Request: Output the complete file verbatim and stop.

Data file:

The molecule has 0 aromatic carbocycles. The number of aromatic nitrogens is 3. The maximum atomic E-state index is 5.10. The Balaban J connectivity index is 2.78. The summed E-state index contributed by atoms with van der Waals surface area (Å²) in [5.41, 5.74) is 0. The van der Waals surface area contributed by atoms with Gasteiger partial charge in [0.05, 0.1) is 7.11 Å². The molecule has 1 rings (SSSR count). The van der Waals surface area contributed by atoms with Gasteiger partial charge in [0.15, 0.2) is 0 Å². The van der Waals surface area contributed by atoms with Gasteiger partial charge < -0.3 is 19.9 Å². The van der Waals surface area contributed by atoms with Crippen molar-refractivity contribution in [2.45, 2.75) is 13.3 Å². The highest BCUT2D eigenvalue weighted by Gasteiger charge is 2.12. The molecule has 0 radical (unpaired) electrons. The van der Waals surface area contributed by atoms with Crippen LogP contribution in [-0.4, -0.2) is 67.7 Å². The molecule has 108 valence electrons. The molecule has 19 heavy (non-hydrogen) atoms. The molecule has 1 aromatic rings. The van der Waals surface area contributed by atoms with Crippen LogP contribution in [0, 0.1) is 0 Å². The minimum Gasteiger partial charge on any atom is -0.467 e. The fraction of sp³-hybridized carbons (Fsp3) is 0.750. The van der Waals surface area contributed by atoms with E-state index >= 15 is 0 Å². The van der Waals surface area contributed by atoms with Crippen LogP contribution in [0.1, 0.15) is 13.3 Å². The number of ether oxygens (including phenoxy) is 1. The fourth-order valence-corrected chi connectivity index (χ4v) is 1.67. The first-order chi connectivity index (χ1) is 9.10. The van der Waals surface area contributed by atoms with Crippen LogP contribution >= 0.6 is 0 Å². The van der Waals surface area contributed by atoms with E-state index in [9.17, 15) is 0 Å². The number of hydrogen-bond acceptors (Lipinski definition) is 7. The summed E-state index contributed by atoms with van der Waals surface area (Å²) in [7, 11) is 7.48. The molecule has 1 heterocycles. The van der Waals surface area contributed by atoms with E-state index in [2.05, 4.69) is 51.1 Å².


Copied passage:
The molecule has 0 aromatic carbocycles. The number of aromatic nitrogens is 3. The maximum atomic E-state index is 5.10. The Balaban J connectivity index is 2.78. The summed E-state index contributed by atoms with van der Waals surface area (Å²) in [5.41, 5.74) is 0. The van der Waals surface area contributed by atoms with Gasteiger partial charge in [0.05, 0.1) is 7.11 Å². The molecule has 1 rings (SSSR count). The van der Waals surface area contributed by atoms with Gasteiger partial charge in [0.15, 0.2) is 0 Å². The van der Waals surface area contributed by atoms with Gasteiger partial charge < -0.3 is 19.9 Å². The van der Waals surface area contributed by atoms with Crippen molar-refractivity contribution in [2.45, 2.75) is 13.3 Å². The highest BCUT2D eigenvalue weighted by Gasteiger charge is 2.12. The molecule has 0 radical (unpaired) electrons. The van der Waals surface area contributed by atoms with Crippen LogP contribution in [-0.4, -0.2) is 67.7 Å². The molecule has 108 valence electrons. The molecule has 19 heavy (non-hydrogen) atoms. The molecule has 1 aromatic rings. The van der Waals surface area contributed by atoms with Crippen LogP contribution in [0, 0.1) is 0 Å². The minimum Gasteiger partial charge on any atom is -0.467 e. The fraction of sp³-hybridized carbons (Fsp3) is 0.750. The van der Waals surface area contributed by atoms with E-state index >= 15 is 0 Å². The van der Waals surface area contributed by atoms with Crippen LogP contribution in [0.1, 0.15) is 13.3 Å². The number of ether oxygens (including phenoxy) is 1. The fourth-order valence-corrected chi connectivity index (χ4v) is 1.67. The first-order chi connectivity index (χ1) is 9.10. The van der Waals surface area contributed by atoms with Crippen LogP contribution >= 0.6 is 0 Å². The van der Waals surface area contributed by atoms with E-state index in [9.17, 15) is 0 Å². The number of hydrogen-bond acceptors (Lipinski definition) is 7. The summed E-state index contributed by atoms with van der Waals surface area (Å²) in [7, 11) is 7.48. The molecule has 1 heterocycles. The van der Waals surface area contributed by atoms with E-state index in [2.05, 4.69) is 51.1 Å².